Even without an export restriction, international companies have been hesitant to purchase fertilizers from heavily sanctioned Russia, which is the world’s top exporter of soil additives containing nitrogen, as well as those with phosphorus and potassium — all byproducts of the vast Russian energy industry.
In 2019, Russia exported 5.5 billion kilograms of these fertilizers, more than double the amount of the second biggest exporter, the European Union, and nearly four times as much as third biggest exporter, Belgium, according to figures from the World Bank.
This commercial hesitancy caused the U.S. to offer “comfort letters” last week to companies considering purchasing Russian grain and fertilizer. These notices assure buyers that they won’t face penalties for using unsanctioned products.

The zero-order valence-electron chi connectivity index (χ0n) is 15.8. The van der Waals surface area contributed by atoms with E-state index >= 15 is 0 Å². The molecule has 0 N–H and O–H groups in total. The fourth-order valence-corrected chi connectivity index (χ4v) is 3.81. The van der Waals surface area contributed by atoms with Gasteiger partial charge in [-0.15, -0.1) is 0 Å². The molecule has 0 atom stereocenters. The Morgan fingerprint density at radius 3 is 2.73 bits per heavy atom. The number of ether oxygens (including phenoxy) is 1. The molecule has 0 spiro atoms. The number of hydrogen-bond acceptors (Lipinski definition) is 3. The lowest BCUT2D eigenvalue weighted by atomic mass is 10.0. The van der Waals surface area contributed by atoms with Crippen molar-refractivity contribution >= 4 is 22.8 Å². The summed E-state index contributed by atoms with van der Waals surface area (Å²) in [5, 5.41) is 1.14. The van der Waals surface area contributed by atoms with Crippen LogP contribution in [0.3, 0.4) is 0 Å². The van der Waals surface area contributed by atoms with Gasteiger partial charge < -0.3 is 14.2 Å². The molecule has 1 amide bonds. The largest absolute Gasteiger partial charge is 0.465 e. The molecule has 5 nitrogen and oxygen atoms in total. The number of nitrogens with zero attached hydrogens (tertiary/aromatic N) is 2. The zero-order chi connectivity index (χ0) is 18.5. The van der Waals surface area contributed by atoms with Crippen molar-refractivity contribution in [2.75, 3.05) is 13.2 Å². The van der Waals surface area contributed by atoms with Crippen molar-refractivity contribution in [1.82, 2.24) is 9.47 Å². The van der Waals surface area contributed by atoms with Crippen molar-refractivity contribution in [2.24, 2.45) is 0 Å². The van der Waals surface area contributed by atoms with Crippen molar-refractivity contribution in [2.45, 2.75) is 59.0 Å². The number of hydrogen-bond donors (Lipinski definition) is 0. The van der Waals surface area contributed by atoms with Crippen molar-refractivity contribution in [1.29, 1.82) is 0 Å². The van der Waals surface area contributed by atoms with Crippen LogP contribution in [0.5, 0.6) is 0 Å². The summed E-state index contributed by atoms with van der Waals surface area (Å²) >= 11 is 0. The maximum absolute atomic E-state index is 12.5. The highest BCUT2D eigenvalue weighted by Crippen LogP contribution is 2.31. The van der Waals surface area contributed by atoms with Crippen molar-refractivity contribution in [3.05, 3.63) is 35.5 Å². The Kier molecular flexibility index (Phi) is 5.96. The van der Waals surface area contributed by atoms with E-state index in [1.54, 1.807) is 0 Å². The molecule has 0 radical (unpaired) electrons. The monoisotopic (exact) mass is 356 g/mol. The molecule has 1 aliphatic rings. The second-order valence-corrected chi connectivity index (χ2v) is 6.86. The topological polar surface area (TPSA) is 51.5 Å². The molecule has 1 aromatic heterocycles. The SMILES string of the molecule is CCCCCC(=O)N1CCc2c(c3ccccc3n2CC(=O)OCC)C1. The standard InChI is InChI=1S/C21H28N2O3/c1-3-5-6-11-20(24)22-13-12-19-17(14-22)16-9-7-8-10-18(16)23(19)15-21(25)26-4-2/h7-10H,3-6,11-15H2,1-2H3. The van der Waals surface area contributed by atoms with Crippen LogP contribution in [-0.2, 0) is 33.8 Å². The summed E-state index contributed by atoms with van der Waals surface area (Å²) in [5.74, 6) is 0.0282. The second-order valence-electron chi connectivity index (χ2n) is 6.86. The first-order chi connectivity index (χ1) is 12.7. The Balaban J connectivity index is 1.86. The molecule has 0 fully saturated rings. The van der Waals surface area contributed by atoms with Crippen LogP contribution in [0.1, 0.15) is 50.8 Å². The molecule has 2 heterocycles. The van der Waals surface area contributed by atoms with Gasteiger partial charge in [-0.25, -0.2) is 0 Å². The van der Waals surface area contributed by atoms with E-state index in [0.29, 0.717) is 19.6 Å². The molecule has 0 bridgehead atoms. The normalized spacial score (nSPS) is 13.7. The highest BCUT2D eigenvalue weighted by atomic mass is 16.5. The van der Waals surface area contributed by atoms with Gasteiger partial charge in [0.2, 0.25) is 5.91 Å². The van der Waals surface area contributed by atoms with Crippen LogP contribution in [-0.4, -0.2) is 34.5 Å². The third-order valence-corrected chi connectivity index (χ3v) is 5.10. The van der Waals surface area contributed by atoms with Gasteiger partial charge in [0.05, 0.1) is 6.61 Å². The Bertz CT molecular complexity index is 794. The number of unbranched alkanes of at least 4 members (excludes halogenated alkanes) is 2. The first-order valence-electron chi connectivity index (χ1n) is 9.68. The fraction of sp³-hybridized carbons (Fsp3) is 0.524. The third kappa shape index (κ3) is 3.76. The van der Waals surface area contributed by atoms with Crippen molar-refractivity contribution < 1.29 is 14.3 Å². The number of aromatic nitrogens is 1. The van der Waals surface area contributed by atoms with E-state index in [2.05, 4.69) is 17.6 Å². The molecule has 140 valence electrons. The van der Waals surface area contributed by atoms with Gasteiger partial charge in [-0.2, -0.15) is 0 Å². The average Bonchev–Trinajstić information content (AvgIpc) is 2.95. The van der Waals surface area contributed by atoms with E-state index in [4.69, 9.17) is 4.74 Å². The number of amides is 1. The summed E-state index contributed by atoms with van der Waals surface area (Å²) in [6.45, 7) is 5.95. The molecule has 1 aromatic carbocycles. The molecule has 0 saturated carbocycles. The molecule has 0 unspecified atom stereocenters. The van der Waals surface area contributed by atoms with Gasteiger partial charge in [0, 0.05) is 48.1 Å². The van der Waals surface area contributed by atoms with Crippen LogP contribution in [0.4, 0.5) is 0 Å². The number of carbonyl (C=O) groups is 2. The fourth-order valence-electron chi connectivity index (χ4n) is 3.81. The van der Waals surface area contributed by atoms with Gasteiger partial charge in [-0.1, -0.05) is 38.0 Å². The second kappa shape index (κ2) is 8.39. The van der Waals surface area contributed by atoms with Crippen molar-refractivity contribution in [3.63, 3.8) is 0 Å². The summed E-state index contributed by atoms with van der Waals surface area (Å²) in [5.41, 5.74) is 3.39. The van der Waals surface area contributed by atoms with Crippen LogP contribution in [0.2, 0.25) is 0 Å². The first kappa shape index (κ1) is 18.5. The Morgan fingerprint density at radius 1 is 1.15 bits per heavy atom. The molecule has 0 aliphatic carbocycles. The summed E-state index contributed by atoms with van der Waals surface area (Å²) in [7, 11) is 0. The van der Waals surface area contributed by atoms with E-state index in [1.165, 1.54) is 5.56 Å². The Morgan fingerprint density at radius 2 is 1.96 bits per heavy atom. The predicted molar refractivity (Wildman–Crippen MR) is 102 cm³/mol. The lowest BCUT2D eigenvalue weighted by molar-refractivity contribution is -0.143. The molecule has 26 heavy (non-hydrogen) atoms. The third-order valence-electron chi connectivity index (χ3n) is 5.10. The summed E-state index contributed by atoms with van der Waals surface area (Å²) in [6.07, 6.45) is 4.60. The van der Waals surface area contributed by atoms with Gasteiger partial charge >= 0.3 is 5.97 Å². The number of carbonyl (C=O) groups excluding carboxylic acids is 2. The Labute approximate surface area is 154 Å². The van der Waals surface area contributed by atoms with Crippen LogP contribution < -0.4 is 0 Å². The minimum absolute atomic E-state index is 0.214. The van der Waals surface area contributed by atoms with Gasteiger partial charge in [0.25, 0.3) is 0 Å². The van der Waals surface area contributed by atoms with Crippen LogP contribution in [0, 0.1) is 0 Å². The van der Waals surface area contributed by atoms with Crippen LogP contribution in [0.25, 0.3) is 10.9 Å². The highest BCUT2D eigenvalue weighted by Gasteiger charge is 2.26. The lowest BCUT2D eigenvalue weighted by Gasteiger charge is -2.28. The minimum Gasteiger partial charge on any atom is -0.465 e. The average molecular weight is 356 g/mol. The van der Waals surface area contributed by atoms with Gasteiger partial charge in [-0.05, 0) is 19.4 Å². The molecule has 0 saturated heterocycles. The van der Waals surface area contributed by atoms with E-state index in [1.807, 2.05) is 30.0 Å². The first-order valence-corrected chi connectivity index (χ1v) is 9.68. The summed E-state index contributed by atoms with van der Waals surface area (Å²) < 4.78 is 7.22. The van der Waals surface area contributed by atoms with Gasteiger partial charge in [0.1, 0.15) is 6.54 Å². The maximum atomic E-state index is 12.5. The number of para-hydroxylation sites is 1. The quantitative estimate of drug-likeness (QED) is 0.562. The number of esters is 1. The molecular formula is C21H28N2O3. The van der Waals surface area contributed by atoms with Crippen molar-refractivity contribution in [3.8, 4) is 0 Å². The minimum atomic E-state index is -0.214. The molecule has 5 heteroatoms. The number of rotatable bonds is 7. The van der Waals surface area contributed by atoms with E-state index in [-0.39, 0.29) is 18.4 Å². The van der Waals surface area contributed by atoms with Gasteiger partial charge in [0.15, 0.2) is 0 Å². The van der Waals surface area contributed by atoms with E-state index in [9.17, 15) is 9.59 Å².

“Fertilizer has, as you know, has become a huge problem, and Russia is a large fertilizer exporter. They just need to open up their own markets and end this war, end the blockade that they are responsible for and allow food to flow,” U.S. Ambassador to the U.N. Linda Thomas-Greenfield told the BBC last month.
At a meeting of the U.N. Security Council in May on food security, Secretary of State Anthony Blinken stressed that “the sanctions imposed by the United States and many other countries deliberately include carveouts for food, for fertilizer, and seeds from Russia, and we’re working with countries every day to ensure that they understand that sanctions do not prevent the flow of these items.”